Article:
Member Highlight: Ed Torrez, AIA
Meet Ed Torrez, AIA, President and Principal at Bauer Latoza Studio. For Hispanic Heritage Month, we asked him a few questions and he had inspiring words.
What does it mean to you to be a latino architect?
Being a Latino architect means a lot to me since it wasn’t the easiest path to become a licensed architect with many obstacles to overcome. But being Latino with Mexican descent parents instilling on having a strong work ethic, it was not an option to fail in becoming an architect. I now own a company with a diverse and talented staff that I am proud of and respect.
How does your culture influence your design?
About midway through my architectural career, I become an advisor to the board of the National Trust for Historic Preservation and discovered a parallel path to preservation that included conserving cultural heritage. It has help me to become a better preservation for underserved groups that includes African-American and Latinx heritage. I has help be understand how I can better contribute to the preservation of Latinx sites throughout the US. I serve on the Board for Latino Heritage in Conservation (LHC), the only national organization that work on preserving historic site related to Latinx culture and heritage.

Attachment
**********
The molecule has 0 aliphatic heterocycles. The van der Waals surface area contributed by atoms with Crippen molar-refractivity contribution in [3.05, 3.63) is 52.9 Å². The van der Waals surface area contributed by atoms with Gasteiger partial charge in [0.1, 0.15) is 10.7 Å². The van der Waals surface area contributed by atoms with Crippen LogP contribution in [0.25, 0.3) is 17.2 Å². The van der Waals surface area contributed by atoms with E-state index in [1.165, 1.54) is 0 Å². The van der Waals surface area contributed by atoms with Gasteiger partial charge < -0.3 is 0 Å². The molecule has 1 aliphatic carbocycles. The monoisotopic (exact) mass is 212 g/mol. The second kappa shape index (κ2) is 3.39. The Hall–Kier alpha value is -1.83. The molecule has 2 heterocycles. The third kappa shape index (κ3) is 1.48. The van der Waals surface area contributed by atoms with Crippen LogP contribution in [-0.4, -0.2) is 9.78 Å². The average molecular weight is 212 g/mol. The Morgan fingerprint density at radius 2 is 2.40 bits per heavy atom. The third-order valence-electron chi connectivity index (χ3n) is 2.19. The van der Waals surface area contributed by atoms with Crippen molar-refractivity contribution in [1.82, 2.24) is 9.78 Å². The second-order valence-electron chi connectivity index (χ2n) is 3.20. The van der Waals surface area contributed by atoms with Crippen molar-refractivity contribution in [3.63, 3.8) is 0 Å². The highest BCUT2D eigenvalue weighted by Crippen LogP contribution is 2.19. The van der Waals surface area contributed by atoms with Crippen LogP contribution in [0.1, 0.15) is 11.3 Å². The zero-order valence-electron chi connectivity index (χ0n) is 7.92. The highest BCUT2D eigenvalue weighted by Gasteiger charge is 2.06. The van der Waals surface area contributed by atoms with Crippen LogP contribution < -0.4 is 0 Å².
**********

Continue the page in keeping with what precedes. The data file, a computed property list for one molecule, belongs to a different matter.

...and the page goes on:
What advice would you tell a younger version of yourself?
I would tell the younger generation of architects to decide what they are passionate about and what they would like to change as an architect. Sometimes I have to remind myself what am I passionate about and I am refueled again to make the wolrd a better place, one project at a time.
What advice do you have for young people looking to become architects?
Try to become licensed, once allowed to take the exam. Our lives become more complicated and it becomes more challenging to dedicate the time needed to prepare and pass all of the exams. Set aside the time you know you will need and make it a priority if it is really your goal.
Why is diversity in architecture important?
Architecture should reflect the rich diverse population of our society. In the U.S., the design profession has not reflected the demographics that exists. Buildings and sites would be better designed if acknowledged and celebrated our diversity.
How has being an AIA member impacted you as an architect?
Becoming an AIA member as a young architect has made a positive impact on my career. I served as Chair of the AIA Chicago Historic Resources Committee early on when I was on my second year as a member. I later served as the Chair of the AIA National Diversity Forum in 1999-2000 when we hosted the National Diversity Conference here in Chicago. In 2004-05, I served on the AIA Chicago Board and as an Officer, Secretary where we expanded our membership by 30%.